Kay Van-Petersen
Saxo's global macro strategist Kay Van-Petersen examines the big issues over the next few days for the markets including Mario Draghi's, president of the European Central Bank (ECB), speech on Thursday regarding the bank's stance on interest rates.
Article / 24 April 2013 at 8:51 GMT

Ifo: German business optimism fades

Bottom line: The German economy likely expanded yet again in April albeit at a slower pace and should continue to do so in the coming quarters, according to Ifo. However, expectations have eased in recent months suggesting that growth will be only moderate this year. Q1 GDP is on track for a gain of 0.3 percent QoQ.

 German Ifo

Details: The Ifo business climate index declined by 3.3 points to 104.4 in April from 106.7 previously while consensus had only expected a decline to 106.2. The decline was equally divided between the current assessment and expectations components with the former falling to 107.2 from 109.9 while expectations dropped to 101.6 from 103.6. It is the second straight monthly drop in the Ifo business climate index (and the two components) and brings the index back to levels last seen in January (104.3).

The uncertainty about the euro area remains a key concern, including the political situation in Italy where 87-year old President Napolitano agreed to (and won the vote to) remain in office for another seven years last week after none of the other candidates could garner enough support. Furthermore, conditions for exporters continue to be challenging and have not been aided by the euro rallying more than 10 percent since the low back in the summer of 2012. The euro has, however, stabilised in the last few months (at levels similar to those in 4Q'11).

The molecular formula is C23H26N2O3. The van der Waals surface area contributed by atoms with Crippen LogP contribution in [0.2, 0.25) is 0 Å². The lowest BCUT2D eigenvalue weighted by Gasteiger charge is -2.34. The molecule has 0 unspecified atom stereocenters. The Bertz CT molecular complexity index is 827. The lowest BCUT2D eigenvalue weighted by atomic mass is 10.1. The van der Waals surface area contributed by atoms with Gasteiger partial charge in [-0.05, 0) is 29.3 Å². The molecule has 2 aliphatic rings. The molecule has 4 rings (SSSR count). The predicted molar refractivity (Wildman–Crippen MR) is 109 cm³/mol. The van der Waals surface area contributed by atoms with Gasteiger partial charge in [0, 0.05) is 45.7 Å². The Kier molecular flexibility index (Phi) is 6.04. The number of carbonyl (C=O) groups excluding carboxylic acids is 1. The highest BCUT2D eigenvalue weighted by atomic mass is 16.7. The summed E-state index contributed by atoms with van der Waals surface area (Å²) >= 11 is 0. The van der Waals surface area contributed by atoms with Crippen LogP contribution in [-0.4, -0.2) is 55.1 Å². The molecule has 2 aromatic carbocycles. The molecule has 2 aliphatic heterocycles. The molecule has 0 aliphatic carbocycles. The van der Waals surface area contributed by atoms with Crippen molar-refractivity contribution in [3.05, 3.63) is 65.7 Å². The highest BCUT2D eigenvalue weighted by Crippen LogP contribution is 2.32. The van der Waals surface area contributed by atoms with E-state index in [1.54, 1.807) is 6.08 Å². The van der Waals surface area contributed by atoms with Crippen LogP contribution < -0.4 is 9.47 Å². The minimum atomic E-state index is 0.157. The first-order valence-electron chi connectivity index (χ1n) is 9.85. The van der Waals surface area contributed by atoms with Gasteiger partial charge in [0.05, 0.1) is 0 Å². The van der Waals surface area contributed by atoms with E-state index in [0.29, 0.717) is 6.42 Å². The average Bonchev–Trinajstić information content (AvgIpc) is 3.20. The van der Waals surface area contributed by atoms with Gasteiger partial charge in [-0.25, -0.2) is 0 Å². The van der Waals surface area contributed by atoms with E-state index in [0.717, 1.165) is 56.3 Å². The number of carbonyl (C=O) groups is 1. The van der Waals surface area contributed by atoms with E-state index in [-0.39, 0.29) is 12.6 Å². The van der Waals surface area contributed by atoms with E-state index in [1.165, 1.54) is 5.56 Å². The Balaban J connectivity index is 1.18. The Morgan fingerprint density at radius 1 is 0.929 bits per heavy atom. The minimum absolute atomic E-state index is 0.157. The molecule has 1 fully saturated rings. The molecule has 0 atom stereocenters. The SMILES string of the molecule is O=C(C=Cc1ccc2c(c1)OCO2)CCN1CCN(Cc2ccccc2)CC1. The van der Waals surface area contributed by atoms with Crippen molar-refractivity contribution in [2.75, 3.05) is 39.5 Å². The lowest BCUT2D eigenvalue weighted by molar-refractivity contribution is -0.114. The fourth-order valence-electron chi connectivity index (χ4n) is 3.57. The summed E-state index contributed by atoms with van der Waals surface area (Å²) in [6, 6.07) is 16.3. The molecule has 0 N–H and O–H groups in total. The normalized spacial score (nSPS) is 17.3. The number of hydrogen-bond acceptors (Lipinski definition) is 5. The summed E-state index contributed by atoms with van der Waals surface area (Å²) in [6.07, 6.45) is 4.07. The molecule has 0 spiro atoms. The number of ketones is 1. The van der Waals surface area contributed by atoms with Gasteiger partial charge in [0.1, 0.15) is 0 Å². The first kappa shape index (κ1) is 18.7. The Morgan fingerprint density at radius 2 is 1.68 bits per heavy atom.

Despite the decline in Ifo, we expect Germany to defy the overall euro area recession this year and post growth similar to last year's (0.9 percent) though risks are mostly to the downside (due to the weak display in 4Q'12, which means a weak starting point for 2013). The foreign sector of the German economy will benefit from somewhat stronger global trade growth while domestic demand is expected to increase. There is not much need for fiscal consolidation - Germany has even managed to balance its budget two years ahead of time - and private consumption will be aided by a robust labour market, rising real wages, and generally sound household balance sheets.

 German Ifo vs GDP

Mickette Mickette
The Ifo Business-Cycle clock has changed. Nearly in the downswing area.
Massimo Russo Massimo Russo
If last IFO will ope the possibility of cut interest rate by ECB, I think that euro equity markets will recover the loss of the last precedind 2 weeks
Mickette Mickette
I agree with Massimo.


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